Giovanni Aldini (1762-1834)

Right: Experiments by Aldini with electrical stimulation of cadavers using voltaic piles (1802).

Luigi Rolando (1773-1831), pioneer of central eletrical stimulation (1809).

Anyway, one of the unexpected consequences of Aldini's grotesque "experiments" was the gothic romance "Frankenstein, or Modern Prometheus", published in 1818. Its writer, Englishwoman Mary Wollstonecraft Shelley (1797-1851), was exceedingly impressed with the possibility of generating life in dead tissues by means of electrical stimulation. In discussions with his husband-poet Percy Shelley (1792-1822) and famous writer and poet Lord Byron (1788–1824), Mary Shelley famously said "Perhaps, a corpse would be reanimated; galvanism had given token of such things.". Many serious scientists (as well as inumerable charlatans) became intrigued with this possibility and galvanism turned out to be a sinonym of all sorts of attempts at ressuscitating by electricity and as a way of curing everything, from gout to mental disease (Charles Darwin himself, a serious naturalist, succumbed for a time to the quack "electrical treatment" prescribed by a doctor in Scotland, to treat his chronic gastrointestinal ills, by wearing on occasions a shock-giving belt).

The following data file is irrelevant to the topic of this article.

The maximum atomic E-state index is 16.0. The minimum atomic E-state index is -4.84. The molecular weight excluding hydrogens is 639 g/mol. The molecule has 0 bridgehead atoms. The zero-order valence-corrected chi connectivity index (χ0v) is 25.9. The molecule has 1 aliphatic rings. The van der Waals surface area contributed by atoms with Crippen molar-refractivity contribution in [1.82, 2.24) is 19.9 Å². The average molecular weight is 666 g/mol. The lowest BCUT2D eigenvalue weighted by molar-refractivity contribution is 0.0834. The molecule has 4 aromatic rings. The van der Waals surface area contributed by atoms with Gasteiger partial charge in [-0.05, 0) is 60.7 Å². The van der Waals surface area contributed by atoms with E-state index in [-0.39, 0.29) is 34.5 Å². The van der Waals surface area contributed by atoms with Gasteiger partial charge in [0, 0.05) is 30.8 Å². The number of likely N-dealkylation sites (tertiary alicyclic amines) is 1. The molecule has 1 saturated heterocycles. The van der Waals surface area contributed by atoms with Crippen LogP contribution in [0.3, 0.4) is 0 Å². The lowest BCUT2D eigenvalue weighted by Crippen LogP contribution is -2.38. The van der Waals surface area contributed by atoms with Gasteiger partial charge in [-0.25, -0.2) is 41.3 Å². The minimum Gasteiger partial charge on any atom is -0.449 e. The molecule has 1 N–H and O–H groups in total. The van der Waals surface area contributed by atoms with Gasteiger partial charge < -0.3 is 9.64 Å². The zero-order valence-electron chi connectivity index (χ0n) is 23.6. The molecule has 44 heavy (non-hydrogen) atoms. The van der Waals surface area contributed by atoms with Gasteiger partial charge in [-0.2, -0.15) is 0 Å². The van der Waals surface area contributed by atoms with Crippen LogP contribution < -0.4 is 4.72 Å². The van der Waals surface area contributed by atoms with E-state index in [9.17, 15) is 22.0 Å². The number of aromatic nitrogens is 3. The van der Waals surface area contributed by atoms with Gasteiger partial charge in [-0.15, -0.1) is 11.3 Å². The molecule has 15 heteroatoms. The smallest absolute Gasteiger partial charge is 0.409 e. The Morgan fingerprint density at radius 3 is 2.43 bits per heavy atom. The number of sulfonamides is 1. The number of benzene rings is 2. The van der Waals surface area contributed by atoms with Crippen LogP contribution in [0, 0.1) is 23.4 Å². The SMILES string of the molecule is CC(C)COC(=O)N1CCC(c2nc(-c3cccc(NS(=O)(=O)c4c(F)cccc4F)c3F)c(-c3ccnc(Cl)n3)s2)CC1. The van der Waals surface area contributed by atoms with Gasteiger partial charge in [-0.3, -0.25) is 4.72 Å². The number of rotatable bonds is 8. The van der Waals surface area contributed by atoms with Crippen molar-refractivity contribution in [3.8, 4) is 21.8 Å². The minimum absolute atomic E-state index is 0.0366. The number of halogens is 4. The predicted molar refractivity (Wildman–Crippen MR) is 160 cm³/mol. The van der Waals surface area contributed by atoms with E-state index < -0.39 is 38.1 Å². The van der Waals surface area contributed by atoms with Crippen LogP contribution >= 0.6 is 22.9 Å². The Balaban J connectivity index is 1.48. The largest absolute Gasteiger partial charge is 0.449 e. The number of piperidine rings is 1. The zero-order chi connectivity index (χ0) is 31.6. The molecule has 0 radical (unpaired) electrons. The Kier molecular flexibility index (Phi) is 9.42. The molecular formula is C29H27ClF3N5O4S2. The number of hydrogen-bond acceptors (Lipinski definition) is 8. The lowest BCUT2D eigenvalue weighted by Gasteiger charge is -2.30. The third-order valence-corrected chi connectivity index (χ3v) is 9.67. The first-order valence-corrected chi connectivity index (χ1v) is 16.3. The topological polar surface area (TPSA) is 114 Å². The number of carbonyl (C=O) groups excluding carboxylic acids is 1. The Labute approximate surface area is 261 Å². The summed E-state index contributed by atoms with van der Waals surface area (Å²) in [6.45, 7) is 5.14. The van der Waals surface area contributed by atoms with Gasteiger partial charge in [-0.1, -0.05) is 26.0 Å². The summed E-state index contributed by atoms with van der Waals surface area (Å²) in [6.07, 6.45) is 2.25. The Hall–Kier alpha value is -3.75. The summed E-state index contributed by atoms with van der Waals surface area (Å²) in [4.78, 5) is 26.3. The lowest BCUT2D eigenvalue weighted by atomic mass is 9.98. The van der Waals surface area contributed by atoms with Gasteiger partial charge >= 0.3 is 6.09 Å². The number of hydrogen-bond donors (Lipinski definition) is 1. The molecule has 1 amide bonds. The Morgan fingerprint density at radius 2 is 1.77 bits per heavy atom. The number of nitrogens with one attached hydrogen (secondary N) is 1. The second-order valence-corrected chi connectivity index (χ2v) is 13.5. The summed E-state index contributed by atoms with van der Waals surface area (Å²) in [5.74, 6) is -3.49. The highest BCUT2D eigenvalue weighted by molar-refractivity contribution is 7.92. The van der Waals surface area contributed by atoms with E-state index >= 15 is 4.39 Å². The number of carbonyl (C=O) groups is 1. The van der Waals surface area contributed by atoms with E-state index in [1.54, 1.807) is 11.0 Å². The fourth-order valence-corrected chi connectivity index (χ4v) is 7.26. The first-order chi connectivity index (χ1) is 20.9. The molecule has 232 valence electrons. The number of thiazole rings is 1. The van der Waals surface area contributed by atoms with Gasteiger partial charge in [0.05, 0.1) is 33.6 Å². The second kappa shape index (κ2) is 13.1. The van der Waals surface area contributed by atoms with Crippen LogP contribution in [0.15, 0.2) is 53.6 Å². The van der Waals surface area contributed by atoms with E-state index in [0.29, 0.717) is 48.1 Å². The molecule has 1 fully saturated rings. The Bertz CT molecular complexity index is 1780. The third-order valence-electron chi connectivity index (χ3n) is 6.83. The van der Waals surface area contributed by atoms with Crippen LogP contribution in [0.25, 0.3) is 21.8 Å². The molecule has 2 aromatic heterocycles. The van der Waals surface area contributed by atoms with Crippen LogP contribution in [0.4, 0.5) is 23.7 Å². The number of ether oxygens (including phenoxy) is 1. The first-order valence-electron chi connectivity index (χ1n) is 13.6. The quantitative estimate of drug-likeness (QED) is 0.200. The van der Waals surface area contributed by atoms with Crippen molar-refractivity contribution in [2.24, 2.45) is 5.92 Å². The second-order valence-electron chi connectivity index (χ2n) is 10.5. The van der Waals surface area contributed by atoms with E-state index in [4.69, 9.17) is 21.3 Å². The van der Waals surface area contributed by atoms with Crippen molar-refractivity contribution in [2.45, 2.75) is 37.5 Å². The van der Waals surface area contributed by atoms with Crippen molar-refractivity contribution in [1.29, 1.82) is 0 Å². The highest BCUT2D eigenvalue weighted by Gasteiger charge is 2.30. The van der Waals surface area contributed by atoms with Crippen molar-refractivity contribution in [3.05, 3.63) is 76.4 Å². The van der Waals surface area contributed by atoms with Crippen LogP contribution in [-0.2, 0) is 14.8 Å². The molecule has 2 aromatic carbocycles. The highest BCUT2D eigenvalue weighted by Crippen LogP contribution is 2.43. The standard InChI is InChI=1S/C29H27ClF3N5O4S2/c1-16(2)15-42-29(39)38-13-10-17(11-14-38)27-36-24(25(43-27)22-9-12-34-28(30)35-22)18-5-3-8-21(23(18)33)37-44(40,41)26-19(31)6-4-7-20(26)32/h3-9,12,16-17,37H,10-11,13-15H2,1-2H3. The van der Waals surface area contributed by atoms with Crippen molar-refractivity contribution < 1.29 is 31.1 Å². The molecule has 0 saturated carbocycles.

In this point of our history, it was natural to arise the idea to apply electrical stimulation directly to the exposed brain. The first to do this was another Italian (Italy was at the time one of the leading countries in physiology and physics), an anatomist, physician and scientist named Luigi Rolando (1773-1831). His name is mostly known by medical students from the
Rolandic fissure, or central fissure, which separates the frontal from the parietal lobes of the brain, and is visible in the surface of the cortex. In 1809, Rolando carried out several experiments of lesion and stimulation of the surface of central nervous structures. Using a voltaic pile and crude electrodes, he obtained limb movements, which became stronger in the vicinity of cerebellum. He erroneously concluded that this structure was the brain's "source of vital motor energy". His pioneerism was assured, though.

Rolando was thus able to give a satisfactory answer to the first question only, i.e., he proved that the central nervous system was indeed electrically excitable, and that voltaic stimulation could be a valuable research tool for exploring brain functions. The answer to the second question would have to wait 40 years, until best stimulation techniques could be discovered, with a finer control over duration, intensity and area of stimulation..

Carlo Mateucci,
Italian physiologist

Emil du Bois-Reymond,
German physiologist

Claude Bernard,
French physiologist